The Secretary of State to the Secretary of Defense (Marshall)1
My Dear Mr. Secretary: The President’s directive of January 10, 19512 to Mr. John Foster Dulles authorized a mutual assistance arrangement among the Pacific Island nations (Australia, New Zealand, The Philippines, Japan, the United States and perhaps Indonesia). It was subsequently agreed to break this arrangement into three parts, one dealing with Australia and New Zealand, another dealing with Japan, and a third dealing with the Philippines.
In the case of Australia and New Zealand there will be the agreed upon Trilateral Security Treaty, and in the case of Japan the agreed upon Bilateral Security Treaty. It was our hope, however, primarily [Page 233]in deference to the views as we understood of the Joint Chiefs of Staff, that the security arrangement with the Philippines could be kept on a unilateral rather than a bilateral basis.
There has now arisen strong agitation in the Philippines centering around the two points of reparations and security. There are extravagant demands for reparations which cannot be fulfilled and recently the Philippines have also raised the point that the proposed Trilateral Treaty with Australia and New Zealand, and the proposed Bilateral Treaty with Japan represent discriminations against the Philippines, rather than a strengthening of American relations with these countries so as to bring that relationship to a level comparable to that which already exists with the Philippines.
Ambassador Cowen has strongly recommended that Philippine fears and disappointments could be assauged if the public assurances which have been given could be formalized in a simple treaty of alliance and mutual security.
American policy in general approves of Pacific alliances designed to strengthen security in the area and to deter aggression. The Trilateral with Australia and New Zealand and the Bilateral with Japan fit into this pattern and it, therefore, seems to me that a security treaty with the Philippines, in which the Philippine Government expressed a definite interest in an aide-mémoire to our Embassy on July 20,3 would also be appropriate, provided the Philippines accept the basis on which the United States is prepared to conclude peace with Japan.
The Department of State considers that such a treaty with the Philippines should not include any provision for consultation between the United States military establishment and the Philippine military establishment. Moreover, the Department of State is particularly concerned that such a treaty leave undisturbed our present military arrangements in the Philippines which are particularly advantageous to the United States.
In view of the impending signature of the Treaty of Peace with Japan it is imporant, in order to secure the desired objective, that we be in a position promptly to advise the Philippine Government of our readiness to consider making a security treaty with it.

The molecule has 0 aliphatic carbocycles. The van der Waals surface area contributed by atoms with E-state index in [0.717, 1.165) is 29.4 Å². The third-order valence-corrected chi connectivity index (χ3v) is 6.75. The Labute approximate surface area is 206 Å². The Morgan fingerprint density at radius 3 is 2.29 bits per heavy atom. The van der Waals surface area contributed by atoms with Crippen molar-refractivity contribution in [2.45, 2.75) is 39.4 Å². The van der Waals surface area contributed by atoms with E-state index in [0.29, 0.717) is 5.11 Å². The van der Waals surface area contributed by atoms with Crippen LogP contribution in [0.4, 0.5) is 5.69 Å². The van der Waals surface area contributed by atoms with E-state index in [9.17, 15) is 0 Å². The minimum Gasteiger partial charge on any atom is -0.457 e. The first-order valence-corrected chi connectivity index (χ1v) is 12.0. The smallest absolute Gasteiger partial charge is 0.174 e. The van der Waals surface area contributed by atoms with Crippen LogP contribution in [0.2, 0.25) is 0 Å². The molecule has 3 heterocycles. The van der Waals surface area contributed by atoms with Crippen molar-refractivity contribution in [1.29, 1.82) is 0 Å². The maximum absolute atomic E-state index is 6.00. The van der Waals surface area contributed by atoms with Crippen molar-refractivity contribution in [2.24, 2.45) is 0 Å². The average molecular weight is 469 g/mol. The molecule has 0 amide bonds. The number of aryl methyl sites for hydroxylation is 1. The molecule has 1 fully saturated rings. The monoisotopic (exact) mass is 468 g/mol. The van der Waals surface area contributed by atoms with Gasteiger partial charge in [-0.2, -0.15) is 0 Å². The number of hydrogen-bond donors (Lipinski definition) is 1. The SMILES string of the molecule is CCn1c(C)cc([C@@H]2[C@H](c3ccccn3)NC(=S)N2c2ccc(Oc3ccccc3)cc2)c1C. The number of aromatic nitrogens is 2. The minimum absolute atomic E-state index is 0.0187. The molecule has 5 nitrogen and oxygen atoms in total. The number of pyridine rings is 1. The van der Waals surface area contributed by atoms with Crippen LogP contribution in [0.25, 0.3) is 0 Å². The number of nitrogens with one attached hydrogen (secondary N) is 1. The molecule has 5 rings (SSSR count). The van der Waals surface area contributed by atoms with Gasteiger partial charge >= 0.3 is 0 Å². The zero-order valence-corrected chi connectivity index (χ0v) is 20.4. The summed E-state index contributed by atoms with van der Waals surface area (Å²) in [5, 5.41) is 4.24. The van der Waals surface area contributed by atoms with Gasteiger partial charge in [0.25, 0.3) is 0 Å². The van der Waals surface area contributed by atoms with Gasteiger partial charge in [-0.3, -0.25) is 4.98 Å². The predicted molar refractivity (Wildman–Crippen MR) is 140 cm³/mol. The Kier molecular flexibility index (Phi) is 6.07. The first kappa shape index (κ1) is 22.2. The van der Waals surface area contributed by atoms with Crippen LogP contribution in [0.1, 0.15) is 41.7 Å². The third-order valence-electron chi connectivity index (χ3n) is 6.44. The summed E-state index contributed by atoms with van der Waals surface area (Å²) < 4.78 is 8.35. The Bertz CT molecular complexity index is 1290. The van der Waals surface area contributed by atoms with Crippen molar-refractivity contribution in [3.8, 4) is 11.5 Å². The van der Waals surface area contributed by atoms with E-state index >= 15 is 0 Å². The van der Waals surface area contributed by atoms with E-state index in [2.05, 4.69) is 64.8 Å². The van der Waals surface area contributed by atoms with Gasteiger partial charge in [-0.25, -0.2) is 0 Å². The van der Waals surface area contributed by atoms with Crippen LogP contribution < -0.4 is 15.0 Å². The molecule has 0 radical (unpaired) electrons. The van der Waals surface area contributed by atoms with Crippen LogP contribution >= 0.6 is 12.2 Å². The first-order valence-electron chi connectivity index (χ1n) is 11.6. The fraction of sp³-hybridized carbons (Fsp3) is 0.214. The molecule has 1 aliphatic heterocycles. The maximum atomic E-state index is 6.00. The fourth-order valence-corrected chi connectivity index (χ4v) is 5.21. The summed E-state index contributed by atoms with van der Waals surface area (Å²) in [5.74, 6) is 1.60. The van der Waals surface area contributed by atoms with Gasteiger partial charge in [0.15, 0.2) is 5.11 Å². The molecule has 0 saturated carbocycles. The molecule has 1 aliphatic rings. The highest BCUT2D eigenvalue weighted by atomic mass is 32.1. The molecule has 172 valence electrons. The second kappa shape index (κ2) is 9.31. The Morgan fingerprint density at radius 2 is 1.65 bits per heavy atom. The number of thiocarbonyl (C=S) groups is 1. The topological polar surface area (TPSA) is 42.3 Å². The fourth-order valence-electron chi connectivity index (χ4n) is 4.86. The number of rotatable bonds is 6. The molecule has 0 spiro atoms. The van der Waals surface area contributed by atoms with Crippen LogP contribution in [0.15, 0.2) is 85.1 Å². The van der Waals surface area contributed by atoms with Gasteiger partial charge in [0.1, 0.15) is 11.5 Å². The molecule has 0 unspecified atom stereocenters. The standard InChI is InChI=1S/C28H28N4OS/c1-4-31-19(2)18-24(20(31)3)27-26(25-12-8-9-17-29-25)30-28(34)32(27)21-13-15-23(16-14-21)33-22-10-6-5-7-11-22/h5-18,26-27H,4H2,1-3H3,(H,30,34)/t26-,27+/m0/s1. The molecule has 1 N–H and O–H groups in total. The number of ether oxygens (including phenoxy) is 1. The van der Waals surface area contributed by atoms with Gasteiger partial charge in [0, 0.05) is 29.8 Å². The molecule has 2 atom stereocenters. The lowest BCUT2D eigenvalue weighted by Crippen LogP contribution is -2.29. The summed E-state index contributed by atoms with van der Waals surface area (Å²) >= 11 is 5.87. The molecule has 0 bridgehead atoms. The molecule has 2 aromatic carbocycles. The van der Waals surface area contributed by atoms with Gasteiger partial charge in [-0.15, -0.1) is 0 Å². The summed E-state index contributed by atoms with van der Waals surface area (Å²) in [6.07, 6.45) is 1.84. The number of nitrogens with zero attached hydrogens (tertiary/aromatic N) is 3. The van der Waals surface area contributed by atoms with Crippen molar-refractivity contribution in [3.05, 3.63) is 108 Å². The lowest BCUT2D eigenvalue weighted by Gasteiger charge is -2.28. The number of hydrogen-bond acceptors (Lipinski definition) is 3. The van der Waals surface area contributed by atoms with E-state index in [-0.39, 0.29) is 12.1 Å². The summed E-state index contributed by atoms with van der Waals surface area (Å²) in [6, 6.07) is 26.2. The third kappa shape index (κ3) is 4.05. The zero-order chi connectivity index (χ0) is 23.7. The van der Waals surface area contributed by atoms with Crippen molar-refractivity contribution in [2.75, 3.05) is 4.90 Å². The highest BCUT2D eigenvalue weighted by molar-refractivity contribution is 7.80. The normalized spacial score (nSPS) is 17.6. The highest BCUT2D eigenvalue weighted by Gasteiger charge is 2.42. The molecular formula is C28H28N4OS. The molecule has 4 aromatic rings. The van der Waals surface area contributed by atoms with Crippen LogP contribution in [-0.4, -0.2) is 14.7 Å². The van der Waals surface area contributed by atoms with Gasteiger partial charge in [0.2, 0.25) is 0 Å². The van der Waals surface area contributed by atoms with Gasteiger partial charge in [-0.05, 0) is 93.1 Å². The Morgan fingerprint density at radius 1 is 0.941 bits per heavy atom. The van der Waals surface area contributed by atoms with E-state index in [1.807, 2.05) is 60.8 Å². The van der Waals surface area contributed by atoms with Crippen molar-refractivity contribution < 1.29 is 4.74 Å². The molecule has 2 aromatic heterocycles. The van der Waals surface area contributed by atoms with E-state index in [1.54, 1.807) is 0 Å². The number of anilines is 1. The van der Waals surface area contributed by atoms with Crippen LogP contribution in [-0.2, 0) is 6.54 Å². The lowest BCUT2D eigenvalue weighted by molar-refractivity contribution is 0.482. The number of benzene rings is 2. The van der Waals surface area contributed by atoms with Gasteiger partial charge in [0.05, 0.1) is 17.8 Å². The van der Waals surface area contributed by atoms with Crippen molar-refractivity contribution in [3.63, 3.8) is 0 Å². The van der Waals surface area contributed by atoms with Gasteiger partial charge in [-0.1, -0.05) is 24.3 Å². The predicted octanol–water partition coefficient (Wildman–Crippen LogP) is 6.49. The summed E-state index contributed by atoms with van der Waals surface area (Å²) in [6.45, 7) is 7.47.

A suggested draft of treaty is enclosed which conforms to these views. I would be grateful to you for the earliest possible expression of views of the Department of Defense, in the first instance upon the principle of putting our security commitment to the Philippines on a treaty basis, and in the second instance, as to the acceptability from a military standpoint of the enclosed draft.
- Letter drafted by Mr. Lacy and Mr. Dulles.↩
- See enclosure 2 (as annotated) to the letter of January 9 from Mr. Acheson to Secretary Marshall, p. 788.↩
- Not printed.↩
This draft of August 1 is identical in substance to a draft by Mr. Melby dated July 30, excepting the omission of the following paragraph from the Preamble: “Taking into account the desire of the Philippines that the public assurances by the United States that any act of aggression against the Philippines would be a direct and immediate threat to the security of the United States and their traditional relations, should receive formal affirmation in a written instrument, and”.
In a memorandum of July 31 to Mr. Melby, Mr. Merchant had commented:
“It seems to me unnecessary and graceless to pin the responsibility for incorporating our assurances in a treaty on the Filipinos, particularly in light of my assumption that it would be a clearly understood quid for the quo of signature to the Japanese peace treaty. Moreover, I wonder if we might not expose the Administration to criticism from hostile Senators who might argue that since this is merely formalization of security assurances given by the President and the Secretary of State, the Administration had in fact already assumed what amounted to a treaty obligation to the Filipinos without securing the advice and counsel of the Senate.” (Draft and memorandum both in Lot 54D423)↩
In a memorandum of August 2 Mr. Battle stated:
“The Secretary told me on his return from the White House that he had left with the President a copy of the letter to General Marshall and a copy of the draft treaty. The Secretary told the President that he thought the President had decided the issue and there probably would be none if the Department of Defense went along with our proposal. The President said that he was for a treaty and saw no arguments against it, but if any issue arose and was brought to him, he would decide it.” (Lot54D444)↩